roma by alfonso cuaron. based on intimate memories of his childhood, especially cleo, the family’s nanny and housekeeper, who’s played by the luminous yalitza aparicio, a non-actor. a breathtaking, expansive film, beautifully shot, with wonderful details. the house, stunning soundscape, and street scenes reminded me of lahore. no wonder i loved mexico city. with some heartbreaking, hard to watch moments and a script that’s always interesting, shifting, multivalent. no music at all. the best film i’ve seen this year. written, directed, shot, co-produced and edited by cuaron himself. if only we could all recreate our childhoods with such haunting eloquence. on netflix.
“panorama” the new episode of the romanoffs is a love letter to mexico city. the zócalo, diego rivera’s mural at the palacio nacional, teotihuacan, the unending layers of history, archeology, and culture. reminded me of our unforgettable time there, 3 years ago. loved the last scene. with a song by regina spektor.
Muneeza Shamsie: The quietness with which Hussein portrays turmoil and self-doubt adds to the power of his stories such as the tight, intricate and moving ‘Lady of the Lotus’. This multi-layered tale vividly recreates Karachi in the 1950s: its elegant parties, cultural evenings and soirees. Hussein interweaves brief jottings from the diaries of his gifted mother, Sabiha Ahmed Hussein, capturing her profound love for classical music and her singing lessons by famous maestros. The narrative is skilfully constructed through a series of vignettes in the first- and third-person, which weld past and present to great effect, to tell of creativity, self-expression, self-doubt and loss. A brief reference to her longing for rain — so rare in Karachi but so abundant in her native Malwa, India — imbues the story with a myriad of metaphors, including an intertextual engagement with the famous Malwa folk legend which gives Hussein’s story its name. Music as an innate expression of the human experience also runs through ‘The Hermitage’. Here, the loud joyful singing of a nun and the painful soaring voice of a monk, juxtaposed against the disciplined, traditional chanting of their colleagues at a monastery, release the abbott Siddhant’s suppressed memories. More here.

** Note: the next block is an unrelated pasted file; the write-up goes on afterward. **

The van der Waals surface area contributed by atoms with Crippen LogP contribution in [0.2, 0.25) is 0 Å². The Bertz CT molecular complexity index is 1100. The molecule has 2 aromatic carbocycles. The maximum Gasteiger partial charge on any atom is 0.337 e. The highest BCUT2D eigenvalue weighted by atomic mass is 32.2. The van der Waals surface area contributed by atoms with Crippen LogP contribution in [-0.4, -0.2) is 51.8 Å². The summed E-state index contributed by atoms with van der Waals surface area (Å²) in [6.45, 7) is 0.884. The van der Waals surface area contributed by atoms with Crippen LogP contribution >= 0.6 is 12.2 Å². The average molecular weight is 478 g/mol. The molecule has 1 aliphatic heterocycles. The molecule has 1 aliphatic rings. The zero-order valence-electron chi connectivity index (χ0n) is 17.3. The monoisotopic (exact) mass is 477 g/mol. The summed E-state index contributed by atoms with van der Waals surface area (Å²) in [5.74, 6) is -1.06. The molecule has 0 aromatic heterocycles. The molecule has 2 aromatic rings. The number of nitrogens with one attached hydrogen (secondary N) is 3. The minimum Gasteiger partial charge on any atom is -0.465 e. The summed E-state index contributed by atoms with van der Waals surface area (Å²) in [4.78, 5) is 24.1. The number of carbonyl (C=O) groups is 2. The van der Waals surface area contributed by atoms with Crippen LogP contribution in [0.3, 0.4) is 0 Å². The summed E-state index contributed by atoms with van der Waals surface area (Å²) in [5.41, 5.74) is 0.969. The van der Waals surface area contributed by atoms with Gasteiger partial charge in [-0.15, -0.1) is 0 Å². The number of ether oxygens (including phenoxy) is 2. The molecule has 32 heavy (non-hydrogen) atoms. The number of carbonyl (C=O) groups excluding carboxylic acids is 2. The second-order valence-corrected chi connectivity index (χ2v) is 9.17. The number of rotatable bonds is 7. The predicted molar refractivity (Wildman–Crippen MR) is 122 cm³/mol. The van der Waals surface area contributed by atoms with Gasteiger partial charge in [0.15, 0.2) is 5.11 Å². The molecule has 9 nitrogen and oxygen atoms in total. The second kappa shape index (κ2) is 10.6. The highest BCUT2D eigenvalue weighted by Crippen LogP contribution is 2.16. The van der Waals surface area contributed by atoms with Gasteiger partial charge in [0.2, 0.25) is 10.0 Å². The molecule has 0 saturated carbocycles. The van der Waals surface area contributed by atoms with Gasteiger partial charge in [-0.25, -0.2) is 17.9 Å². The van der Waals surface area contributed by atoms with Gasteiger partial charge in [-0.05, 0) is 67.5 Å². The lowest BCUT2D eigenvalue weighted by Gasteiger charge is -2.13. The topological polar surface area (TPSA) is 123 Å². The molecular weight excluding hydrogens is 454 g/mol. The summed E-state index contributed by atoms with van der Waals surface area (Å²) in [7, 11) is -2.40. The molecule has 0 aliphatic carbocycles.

Am so very moved by and thankful for E.C. Salibian’s attentive, honest, and profound writing about my work. Published in the first issue ever of the Rochester Beacon (a group of veteran journalists and others with deep ties to the Rochester community providing local news coverage and analysis), the article quotes/mentions so many people I love and am grateful for. This gives me more pleasure than anything. Thank you Nilofar Saleem, Saleem Murtaza, Aitezaz Ahmed, Gibran Ahmed, Mimi Ahmed, Muhammad Shafiq, Cat Ashworth, Rajesh Barnabas, Mariko Yamada, Joyce Edwards, Surbhi Dewan, Donna K. Khorsheed, and Tonya Noel ♥